Beginning this Thursday, June 14 and running through Sunday, June 24, the Los Angeles Film Festival is expected to reach more than 92,000 attendees in the heart of the film industry. A program of Film Independent, LAFF showcases independent film while also serving as a popular launching pad for high-profile studio productions. I’ve never had the opportunity to attend the event but always look forward to checking out their lineup. Among the more than 70 feature-length films screening during the fest’s 18th edition are 25 documentaries, presented in a juried competition section as well as a few other strands.
The juried Documentary Competition features the work of emerging US-based filmmakers. The original lineup announcement noted nine films being included in the competition, but the fest’s online film guide is now absent Mike Brown’s promising 25 TO LIFE – the story of a young African-American man who makes his HIV status public and addresses his questionable past choices about disclosure – so it’s unclear if this title will be screening or not. Among the other titles are Till Schauder’s THE IRAN JOB, following a pro basketball player as he confronts culture clash while playing with an Iranian team; Maya Stark and Adi Lavy’s SUN KISSED explores a Navajo family and their larger community as they face an unusual disease; Sara Lamm and Mary Wigmore’s BIRTH STORY: INA MAY GASKIN AND THE FARM MIDWIVES explores modern midwifery through the story of a Tennessee commune; and RH Greene’s VAMPIRA AND ME (pictured), a portrait of the largely forgotten but once famous 1950s late night horror movie host.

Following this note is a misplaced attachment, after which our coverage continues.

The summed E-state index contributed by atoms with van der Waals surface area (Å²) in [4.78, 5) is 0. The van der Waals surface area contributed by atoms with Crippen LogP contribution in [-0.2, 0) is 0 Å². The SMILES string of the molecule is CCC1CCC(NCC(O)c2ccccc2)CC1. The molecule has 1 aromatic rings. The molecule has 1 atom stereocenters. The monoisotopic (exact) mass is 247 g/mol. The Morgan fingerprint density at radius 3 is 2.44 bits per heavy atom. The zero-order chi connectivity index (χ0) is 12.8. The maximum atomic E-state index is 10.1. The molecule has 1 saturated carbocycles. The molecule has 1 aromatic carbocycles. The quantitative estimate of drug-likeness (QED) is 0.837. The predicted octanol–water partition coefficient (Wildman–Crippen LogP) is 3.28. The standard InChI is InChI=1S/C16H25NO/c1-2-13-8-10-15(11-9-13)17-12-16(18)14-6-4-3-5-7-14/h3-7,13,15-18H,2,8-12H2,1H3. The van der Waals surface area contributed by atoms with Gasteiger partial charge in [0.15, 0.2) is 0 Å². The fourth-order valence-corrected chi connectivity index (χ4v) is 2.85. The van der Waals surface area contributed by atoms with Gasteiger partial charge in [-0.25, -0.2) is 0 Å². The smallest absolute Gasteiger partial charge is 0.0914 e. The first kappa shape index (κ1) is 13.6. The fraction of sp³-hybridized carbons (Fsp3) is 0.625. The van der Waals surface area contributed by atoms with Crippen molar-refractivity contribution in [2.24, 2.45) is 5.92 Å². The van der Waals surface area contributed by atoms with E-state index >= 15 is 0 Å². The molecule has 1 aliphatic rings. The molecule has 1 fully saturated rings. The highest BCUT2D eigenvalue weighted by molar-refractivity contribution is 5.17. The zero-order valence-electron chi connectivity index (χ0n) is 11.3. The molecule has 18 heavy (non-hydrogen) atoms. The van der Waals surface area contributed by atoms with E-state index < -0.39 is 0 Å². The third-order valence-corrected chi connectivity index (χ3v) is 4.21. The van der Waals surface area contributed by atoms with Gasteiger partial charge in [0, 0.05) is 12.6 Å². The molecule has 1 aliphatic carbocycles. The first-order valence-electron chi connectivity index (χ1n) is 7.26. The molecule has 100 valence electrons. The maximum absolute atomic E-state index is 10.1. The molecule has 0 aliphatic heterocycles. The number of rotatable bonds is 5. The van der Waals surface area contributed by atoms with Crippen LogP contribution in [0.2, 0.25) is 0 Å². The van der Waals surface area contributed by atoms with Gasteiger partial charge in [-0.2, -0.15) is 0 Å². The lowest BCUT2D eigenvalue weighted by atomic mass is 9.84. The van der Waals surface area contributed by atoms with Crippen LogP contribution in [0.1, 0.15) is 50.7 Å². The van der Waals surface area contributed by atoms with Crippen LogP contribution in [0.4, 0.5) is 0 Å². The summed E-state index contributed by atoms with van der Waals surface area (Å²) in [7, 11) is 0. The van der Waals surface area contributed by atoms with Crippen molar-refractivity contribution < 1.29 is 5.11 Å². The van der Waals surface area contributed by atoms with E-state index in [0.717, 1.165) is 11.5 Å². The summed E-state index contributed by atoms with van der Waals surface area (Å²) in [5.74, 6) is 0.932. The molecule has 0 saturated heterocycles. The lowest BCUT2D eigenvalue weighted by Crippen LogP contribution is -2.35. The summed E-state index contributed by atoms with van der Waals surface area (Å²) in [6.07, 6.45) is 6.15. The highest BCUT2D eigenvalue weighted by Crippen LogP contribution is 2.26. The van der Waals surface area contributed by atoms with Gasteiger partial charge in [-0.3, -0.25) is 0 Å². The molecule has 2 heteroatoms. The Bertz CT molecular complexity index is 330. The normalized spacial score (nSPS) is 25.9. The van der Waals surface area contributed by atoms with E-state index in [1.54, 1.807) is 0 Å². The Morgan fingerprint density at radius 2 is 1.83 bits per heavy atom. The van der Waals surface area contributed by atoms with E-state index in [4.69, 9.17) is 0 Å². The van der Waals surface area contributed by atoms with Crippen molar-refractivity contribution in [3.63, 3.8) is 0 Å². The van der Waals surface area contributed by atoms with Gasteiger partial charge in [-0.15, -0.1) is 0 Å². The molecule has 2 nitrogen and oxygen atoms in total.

The festival’s International Showcase includes four documentaries among its fifteen entries, which qualify for audience awards. In addition to Denis Côte’s BESTIAIRE, which screened at Sundance, I’ve previously written about both CANÍCULA and THE STRAWBERRY TREE (pictured) out of Thessaloniki.
LAFF’s Summer Showcase section largely includes favorites from other festivals as well as advance screenings of upcoming releases. Among the docs here are a number of Sundance titles, including winners THE HOUSE I LIVE IN, THE QUEEN OF VERSAILLES, and SEARCHING FOR SUGAR MAN; Mark Kendall’s SXSW title LA CAMIONETA (pictured), and Bernardo Ruiz’s Ambulante and Full Frame title REPORTERO.
Finally, three documentaries are included in the Retro and free Community Screenings sections: the rarely-seen 1961 Greenwich Village-shot music doc BALLADS, BLUES, AND BLUEGRASS (pictured) by Alan Lomax; Freida Mock’s G-DOG, about a Jesuit priest’s struggling gang intervention program; and Kirby Dick’s powerful Sundance winner THE INVISIBLE WAR.